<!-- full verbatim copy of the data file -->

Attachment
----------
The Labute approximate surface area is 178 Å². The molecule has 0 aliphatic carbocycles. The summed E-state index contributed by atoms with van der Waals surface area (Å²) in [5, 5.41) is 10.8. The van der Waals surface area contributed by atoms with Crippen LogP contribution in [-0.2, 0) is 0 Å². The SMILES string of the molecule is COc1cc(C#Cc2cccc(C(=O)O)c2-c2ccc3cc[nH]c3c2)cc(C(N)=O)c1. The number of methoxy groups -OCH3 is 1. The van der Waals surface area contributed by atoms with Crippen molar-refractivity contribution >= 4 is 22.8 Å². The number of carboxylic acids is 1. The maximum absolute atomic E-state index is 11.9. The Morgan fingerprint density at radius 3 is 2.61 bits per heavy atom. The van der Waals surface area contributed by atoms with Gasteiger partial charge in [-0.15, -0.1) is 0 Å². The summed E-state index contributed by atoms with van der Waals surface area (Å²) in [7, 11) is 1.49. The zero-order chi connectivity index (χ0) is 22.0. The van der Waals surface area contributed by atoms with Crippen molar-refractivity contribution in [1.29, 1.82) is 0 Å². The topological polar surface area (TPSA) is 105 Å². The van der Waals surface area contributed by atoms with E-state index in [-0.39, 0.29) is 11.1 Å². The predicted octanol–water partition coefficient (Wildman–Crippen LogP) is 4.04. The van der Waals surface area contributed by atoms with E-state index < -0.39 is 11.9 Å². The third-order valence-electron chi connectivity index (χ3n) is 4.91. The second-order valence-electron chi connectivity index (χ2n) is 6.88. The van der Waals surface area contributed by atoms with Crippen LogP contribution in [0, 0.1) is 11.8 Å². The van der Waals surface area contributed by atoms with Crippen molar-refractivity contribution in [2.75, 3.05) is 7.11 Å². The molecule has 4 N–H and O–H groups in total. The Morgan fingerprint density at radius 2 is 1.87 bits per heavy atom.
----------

The Labute approximate surface area is 178 Å². The molecule has 0 aliphatic carbocycles. The summed E-state index contributed by atoms with van der Waals surface area (Å²) in [5, 5.41) is 10.8. The van der Waals surface area contributed by atoms with Crippen LogP contribution in [-0.2, 0) is 0 Å². The SMILES string of the molecule is COc1cc(C#Cc2cccc(C(=O)O)c2-c2ccc3cc[nH]c3c2)cc(C(N)=O)c1. The number of methoxy groups -OCH3 is 1. The van der Waals surface area contributed by atoms with Crippen molar-refractivity contribution >= 4 is 22.8 Å². The number of carboxylic acids is 1. The maximum absolute atomic E-state index is 11.9. The Morgan fingerprint density at radius 3 is 2.61 bits per heavy atom. The van der Waals surface area contributed by atoms with Gasteiger partial charge in [-0.15, -0.1) is 0 Å². The summed E-state index contributed by atoms with van der Waals surface area (Å²) in [7, 11) is 1.49. The zero-order chi connectivity index (χ0) is 22.0. The van der Waals surface area contributed by atoms with Crippen molar-refractivity contribution in [1.29, 1.82) is 0 Å². The topological polar surface area (TPSA) is 105 Å². The van der Waals surface area contributed by atoms with E-state index in [-0.39, 0.29) is 11.1 Å². The predicted octanol–water partition coefficient (Wildman–Crippen LogP) is 4.04. The van der Waals surface area contributed by atoms with E-state index < -0.39 is 11.9 Å². The third-order valence-electron chi connectivity index (χ3n) is 4.91. The second-order valence-electron chi connectivity index (χ2n) is 6.88. The van der Waals surface area contributed by atoms with Crippen LogP contribution in [0, 0.1) is 11.8 Å². The van der Waals surface area contributed by atoms with Crippen molar-refractivity contribution in [2.75, 3.05) is 7.11 Å². The molecule has 4 N–H and O–H groups in total. The Morgan fingerprint density at radius 2 is 1.87 bits per heavy atom.